Why Did The Donkey Get A Passport Nestled within the Madabe communal lands in southern Zimbabwe, Dip 27 appears to be an unremarkable rural service center to newcomers. However, for locals, it hides a sprawling cross-border criminal operation that rakes in millions by trafficking ivory, illegal immigrants, contraband cigarettes, marijuana, and, more recently, stolen donkeys to and from Botswana.
This shadowy enterprise operates with ease due to its unfettered access to the vast, unfenced Botswana border just 7km to the west and a highway connection to Plumtree town 40 minutes to the north. By day, trucks from Harare and Maputo transport contraband cigarettes and liquor. As the sun sets, baggage carriers transport goods across the dry Ramogkwebana River into Botswana for fees ranging from P100 (R145) to P1,000 (R1,450) per crossing, depending on the quantity and associated risks.
Oxpeckers, during an undercover operation as a stranded motorist at Dip 27
Encountered a rustler who requested anonymity. He disclosed that he had been an “money changer” (illegal foreign currency dealer) at Plumtree border post until its closure due to COVID-19 in March.
The border closure and subsequent prohibition of alcohol and cigarettes in Botswana created new lucrative opportunities in Madabe for the smuggling of these products. Mozambicans allegedly use this pipeline to smuggle elephant tusks to Chinese clients in Francistown, Botswana. Meanwhile, smuggling syndicates from Harare and Bulawayo traffic marijuana, alcohol, and cigarettes to Botswana and South Africa.
Investigations by Oxpeckers revealed that the individuals posing as Mozambicans might actually be Zimbabweans working for a well-connected Harare-based syndicate. This syndicate has operated discreetly for years, quietly trafficking ivory and live pangolins to unidentified Chinese buyers in Francistown. They reportedly use government vehicles to transport tusks from Harare to Plumtree.
Police sources stationed at the border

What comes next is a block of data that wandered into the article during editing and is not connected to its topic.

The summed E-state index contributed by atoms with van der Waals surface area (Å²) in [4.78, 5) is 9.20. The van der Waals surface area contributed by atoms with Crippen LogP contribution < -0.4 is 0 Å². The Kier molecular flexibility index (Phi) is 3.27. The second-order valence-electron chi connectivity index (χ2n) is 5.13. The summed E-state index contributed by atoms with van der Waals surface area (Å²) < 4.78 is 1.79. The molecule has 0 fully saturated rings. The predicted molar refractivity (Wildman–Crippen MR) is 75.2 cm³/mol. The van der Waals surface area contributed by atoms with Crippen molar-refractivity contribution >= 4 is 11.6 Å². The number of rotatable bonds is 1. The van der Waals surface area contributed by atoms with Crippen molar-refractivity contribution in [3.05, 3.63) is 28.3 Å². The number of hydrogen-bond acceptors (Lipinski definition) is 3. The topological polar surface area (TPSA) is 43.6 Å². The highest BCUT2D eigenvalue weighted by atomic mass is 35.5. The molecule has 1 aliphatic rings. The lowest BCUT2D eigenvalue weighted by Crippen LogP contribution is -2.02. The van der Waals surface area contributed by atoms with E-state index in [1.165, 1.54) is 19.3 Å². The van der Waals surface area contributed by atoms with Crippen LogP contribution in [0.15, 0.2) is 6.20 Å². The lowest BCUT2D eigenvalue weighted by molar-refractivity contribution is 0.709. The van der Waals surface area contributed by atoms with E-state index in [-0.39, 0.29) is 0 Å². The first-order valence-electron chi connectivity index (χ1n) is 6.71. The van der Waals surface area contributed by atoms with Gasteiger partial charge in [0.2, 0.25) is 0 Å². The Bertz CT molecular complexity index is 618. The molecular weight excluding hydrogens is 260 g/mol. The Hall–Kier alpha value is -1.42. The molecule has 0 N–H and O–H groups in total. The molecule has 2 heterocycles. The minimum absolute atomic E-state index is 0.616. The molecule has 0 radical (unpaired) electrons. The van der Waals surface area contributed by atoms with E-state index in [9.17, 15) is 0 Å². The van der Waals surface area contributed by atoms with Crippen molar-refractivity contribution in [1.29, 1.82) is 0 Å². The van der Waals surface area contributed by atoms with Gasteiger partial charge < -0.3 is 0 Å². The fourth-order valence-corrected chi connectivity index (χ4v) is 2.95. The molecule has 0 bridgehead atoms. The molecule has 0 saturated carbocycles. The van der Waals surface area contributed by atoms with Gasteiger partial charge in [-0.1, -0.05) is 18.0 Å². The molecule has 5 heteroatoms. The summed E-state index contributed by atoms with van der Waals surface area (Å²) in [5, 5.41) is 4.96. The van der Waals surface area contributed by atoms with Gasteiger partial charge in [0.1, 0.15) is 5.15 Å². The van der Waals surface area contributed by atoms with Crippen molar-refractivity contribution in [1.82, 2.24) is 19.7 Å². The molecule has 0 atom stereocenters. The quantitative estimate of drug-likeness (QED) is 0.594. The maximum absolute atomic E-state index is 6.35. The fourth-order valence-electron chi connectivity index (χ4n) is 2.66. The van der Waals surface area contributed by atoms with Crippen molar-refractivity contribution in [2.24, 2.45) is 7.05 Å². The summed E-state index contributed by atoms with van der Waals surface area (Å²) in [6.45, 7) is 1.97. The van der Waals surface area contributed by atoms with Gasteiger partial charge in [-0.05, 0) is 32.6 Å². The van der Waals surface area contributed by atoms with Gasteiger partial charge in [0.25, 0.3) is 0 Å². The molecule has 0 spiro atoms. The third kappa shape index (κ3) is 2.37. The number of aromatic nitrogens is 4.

Post reported that they have previously arrested these traffickers, but they often secure bail, disappear, and evade prosecution. An example cited involved a smuggler arrested in February 2019 while attempting to smuggle seven elephant tusks across the border, concealed in various compartments of a BMW vehicle. Although he presented Mozambican papers, further investigation revealed he was a Zimbabwean from Harare.
On his phone, authorities discovered contact details and calls made to a Botswana landline, later identified as a Chinese-owned shop at China Mall in Francistown. As efforts were underway to collaborate with Botswana police for a sting operation, the suspect was ordered to appear in court once and was subsequently granted bail. He promptly returned to Harare, and the case files, along with all evidence, were handed over, halting the investigation. The matter was transferred to Interpol.
Donkey smugglers on the Botswana side of the border are primarily locals from nearby villages, while the masterminds of these smuggling syndicates are mainly Zimbabwean. In both countries, donkeys are used for plowing, transportation, and essential tasks.
One alleged kingpin of a cross-border donkey rustling syndicate in Nxele
A Zimbabwean border village, acknowledged the Zimbabwean connection to the cross-border donkey skin trade. He stated that donkeys are in high demand because the Chinese-owned abattoir in Francistown struggles to meet its weekly requirement of 100 donkeys from Botswana. To fill this gap, Zimbabwean syndicates steal donkeys from Botswana to exchange them for stolen stock, which is then delivered to the abattoir.
On the Zimbabwean side, donkeys are priced between US$20 and US$30. In contrast, due to their scarcity in Botswana, prices across the border have more than doubled, from P200 in 2017 to P500.
Efforts to obtain comments from the Zimbabwe Republic Police were unsuccessful. The Department of Veterinary Services in Zimbabwe acknowledged rampant cross-border movements of donkeys due to theft and straying between the two countries.
Animal welfare organizations in Botswana suspect that the smuggled donkeys end up at the Bo Chang abattoir in Francistown. Bo Chang exports donkey meat and hides to China, where the skins are used for ejiao, a traditional medicine marketed as having life-extending, anti-ageing, and aphrodisiac qualities. Bo Chang Group, one of the companies granted operating licenses, resumed its operations in October 2019 after the temporary suspension of licenses due to inhumane treatment of donkeys and an inadequate waste disposal system.
Donkey theft and smuggling across the border are intensifying, with stolen donkeys often disappearing in Botswana. Smugglers exploit various loopholes, from collapsed border fences to corruption among border police.
Plumtree is not the sole hotbed of cross-border donkey theft with links to the Bo Chang abattoir; similar activities are reported in Gwanda South, located approximately 200km away. In Kafusi, Rustlers Gorge, and Shanyaugwe, cattle and donkey rustling syndicates extend their reach into Botswana.
Despite community efforts to counter these crimes
They continue to escalate, with the stolen animals often vanishing into Botswana. A lack of fences, signposts, and adequate border controls contribute to the ease of smuggling.